Saturday, June 16, 2012

I Thought This Was Interesting

Five Things New Writers Do That Guarantee Readers Won't Give Them a Chance

I've been poking around the web, checking out various forums and venues for book promotion, and one thing I've noticed is how rude and crude and clumsy BSP (Blatant Self Promotion) has gotten again. It's like we've come full circle. When I first experimented with self-publishing (waaay back when iUniverse was the hottest game in town), aspiring writers frequently did things like spam everyone on their mailing list, bombard discussion lists with announcements of their releases, butt into every conversation with clumsy references to their own work...and so on and so forth.

And what happened, inevitably, was that readers and other writers got fed up and began to lash out at these hapless newbie boobies.  It was a brutal but effective learning curve. And in fairness, choosing to go it alone is such a scary, solitary road and it's understandable that these inexperienced scribes would grab desperately at every chance to keep their book afloat.

The problem is that while a single writer inserting himself and his book into every conversation might be overlooked as the gauche behavior of one member of a community, five hundred authors doing the same thing will be viewed as an assault. The barrage of spamming ensures that reader tolerance will reach its limit and snap. Often the unhappy recipient of all that pent up reader antagonism will be someone newly arrived on the scene with the sheer bad luck to open his mouth at the wrong moment.

Now with self-publishing reaching a whole new zenith, Author BSP is sinking to a new nadir, and once again it's getting ugly and hostile out there. No wonder. I've had several posts from authors in the past couple of weeks featuring subject headers that would do the purveyors of penis enhancers proud. I THOUGHT THIS WAS INTERESTING proclaimed an author who shall be nameless. The message?

Book Title X now available as ebook on Amazon, Google Books and Barnes and Noble.

Come on. Seriously?

Why would anyone think this stark, unvarnished spam from a stranger -- directed to another writer no less! -- would be anything but irritating? I didn't check Amazon, Google or B&N, I didn't even click on the author's profile. I hung onto the message so I could write this post. Period. Spam is spam, and unwelcome advertising, be it for learning to speak a language I have no desire to learn, "a life full of hot babes," or a book with the same generic titles as a dozen other books,  is not going to persuade me otherwise. Adopting the tactics of the worst email spammers -- people who rely on hitting that lucky idiot out of every thousand targets -- will not be successful for most people trying to sell literature.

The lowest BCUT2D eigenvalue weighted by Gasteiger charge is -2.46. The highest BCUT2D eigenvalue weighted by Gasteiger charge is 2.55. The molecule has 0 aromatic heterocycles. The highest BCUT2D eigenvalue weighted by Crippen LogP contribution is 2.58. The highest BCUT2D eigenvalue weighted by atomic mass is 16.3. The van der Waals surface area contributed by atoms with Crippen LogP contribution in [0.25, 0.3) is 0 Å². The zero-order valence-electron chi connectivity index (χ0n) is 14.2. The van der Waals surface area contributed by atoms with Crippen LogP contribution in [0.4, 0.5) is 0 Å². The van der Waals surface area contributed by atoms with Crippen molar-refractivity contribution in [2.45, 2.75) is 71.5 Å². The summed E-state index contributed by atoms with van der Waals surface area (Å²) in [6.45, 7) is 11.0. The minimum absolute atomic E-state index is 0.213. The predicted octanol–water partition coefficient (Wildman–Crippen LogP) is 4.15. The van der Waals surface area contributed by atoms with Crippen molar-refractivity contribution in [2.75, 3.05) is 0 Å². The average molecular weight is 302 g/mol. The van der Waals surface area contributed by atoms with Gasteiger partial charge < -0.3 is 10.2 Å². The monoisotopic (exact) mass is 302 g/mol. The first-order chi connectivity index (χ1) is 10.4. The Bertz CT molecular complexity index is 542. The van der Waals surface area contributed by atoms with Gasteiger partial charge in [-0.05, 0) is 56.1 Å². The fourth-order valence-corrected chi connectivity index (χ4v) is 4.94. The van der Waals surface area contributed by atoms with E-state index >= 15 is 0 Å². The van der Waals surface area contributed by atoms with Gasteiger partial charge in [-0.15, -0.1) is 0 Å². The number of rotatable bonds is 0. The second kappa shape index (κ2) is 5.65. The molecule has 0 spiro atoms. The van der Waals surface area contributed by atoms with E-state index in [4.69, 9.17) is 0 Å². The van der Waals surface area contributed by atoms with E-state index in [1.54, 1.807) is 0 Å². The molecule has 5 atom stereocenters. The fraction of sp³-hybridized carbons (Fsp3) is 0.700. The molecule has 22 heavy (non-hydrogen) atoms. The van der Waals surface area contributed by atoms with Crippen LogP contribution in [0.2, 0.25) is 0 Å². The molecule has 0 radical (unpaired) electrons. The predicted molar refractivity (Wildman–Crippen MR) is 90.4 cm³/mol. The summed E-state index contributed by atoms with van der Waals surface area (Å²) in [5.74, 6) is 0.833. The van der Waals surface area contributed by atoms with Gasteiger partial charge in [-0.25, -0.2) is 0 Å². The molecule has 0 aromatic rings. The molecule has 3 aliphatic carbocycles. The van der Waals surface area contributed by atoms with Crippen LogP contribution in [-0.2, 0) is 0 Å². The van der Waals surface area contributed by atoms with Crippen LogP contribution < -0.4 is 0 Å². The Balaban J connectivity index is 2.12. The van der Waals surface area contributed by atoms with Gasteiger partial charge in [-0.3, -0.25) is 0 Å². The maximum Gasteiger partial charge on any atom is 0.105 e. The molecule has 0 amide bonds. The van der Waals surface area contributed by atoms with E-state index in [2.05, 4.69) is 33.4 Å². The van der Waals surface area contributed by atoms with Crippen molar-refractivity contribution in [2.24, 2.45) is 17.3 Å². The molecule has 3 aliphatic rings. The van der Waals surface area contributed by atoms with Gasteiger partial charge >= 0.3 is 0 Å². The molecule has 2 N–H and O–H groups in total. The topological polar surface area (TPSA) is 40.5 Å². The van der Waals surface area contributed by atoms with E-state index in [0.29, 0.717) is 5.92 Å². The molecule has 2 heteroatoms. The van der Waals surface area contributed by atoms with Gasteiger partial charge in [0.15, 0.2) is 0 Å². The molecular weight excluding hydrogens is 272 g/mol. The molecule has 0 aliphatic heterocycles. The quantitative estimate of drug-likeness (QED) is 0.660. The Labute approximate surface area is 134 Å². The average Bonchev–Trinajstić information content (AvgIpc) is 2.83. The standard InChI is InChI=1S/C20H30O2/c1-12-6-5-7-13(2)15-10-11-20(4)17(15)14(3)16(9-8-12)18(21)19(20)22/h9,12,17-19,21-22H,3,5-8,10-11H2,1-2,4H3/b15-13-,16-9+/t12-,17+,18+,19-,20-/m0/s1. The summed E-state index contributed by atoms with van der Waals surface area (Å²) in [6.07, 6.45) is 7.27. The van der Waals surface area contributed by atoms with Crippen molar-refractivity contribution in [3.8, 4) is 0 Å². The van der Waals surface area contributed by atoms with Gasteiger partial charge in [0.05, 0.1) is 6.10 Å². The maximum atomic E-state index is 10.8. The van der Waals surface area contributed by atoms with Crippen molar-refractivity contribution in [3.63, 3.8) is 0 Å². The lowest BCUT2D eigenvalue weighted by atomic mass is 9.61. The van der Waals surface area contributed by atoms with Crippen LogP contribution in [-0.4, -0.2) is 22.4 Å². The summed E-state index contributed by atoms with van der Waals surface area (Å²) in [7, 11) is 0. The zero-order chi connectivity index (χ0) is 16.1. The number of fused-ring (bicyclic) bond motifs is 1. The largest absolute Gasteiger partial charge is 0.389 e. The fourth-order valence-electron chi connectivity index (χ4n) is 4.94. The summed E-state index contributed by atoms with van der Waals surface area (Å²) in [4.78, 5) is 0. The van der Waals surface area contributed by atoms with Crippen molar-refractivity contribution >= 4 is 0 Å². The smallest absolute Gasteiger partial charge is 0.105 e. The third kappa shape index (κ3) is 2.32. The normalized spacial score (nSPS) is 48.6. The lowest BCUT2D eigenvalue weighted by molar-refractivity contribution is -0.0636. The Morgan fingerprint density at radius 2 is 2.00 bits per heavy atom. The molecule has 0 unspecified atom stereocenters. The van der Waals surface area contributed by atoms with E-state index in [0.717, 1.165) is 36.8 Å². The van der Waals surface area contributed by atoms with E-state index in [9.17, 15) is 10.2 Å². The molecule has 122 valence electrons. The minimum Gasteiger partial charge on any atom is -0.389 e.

1 - Don't resort to the shlocky tactics of sleazy offshore spammers.

2 - Don't bombard every list you belong to with repeat announcements about your book. At the very least, mix it up, trade off excerpts, personalize them, and above all don't post every day and don't post more than once per day unless you are actually engaged in conversation.

3 - Don't drag your book into every conversation. Let's say you wrote a mystery and you're hanging around the Amazon mystery forums desperately looking for an opening to mention your book. Someone asks for a recommendation of mysteries with strong middleaged protagonists and you wrote a mystery with a middleaged protagonist!!!  It's Fate! It's the perfect opening! No. It's not. DON'T jump into the conversation to recommend your own work -- unless you can also recommend several other titles by others (and personally I don't think you should mention your own work even then).

4 - Don't keep commenting on your own announcement posts in order to keep them high on a forum page. This is rude behavior -- and the fact that you acknowledge the rudeness by excusing it on the basis of "posts falling off the front page so quickly" doesn't make it any better. Everyone wants a turn on the front page. Get in line and don't take cuts.

5 - Don't make up an alternate ego to do any of the above on your behalf. First of all, we all know that no one -- not even the most devoted of readers -- spends all her time hitting lists on behalf of her favorite author. Besides, bad behavior on the part of someone representing you will reflect on you.

Readers, what are your biggest turn-offs when it comes to authors trying to promote themselves? What tips could you give them from the reader perspective?

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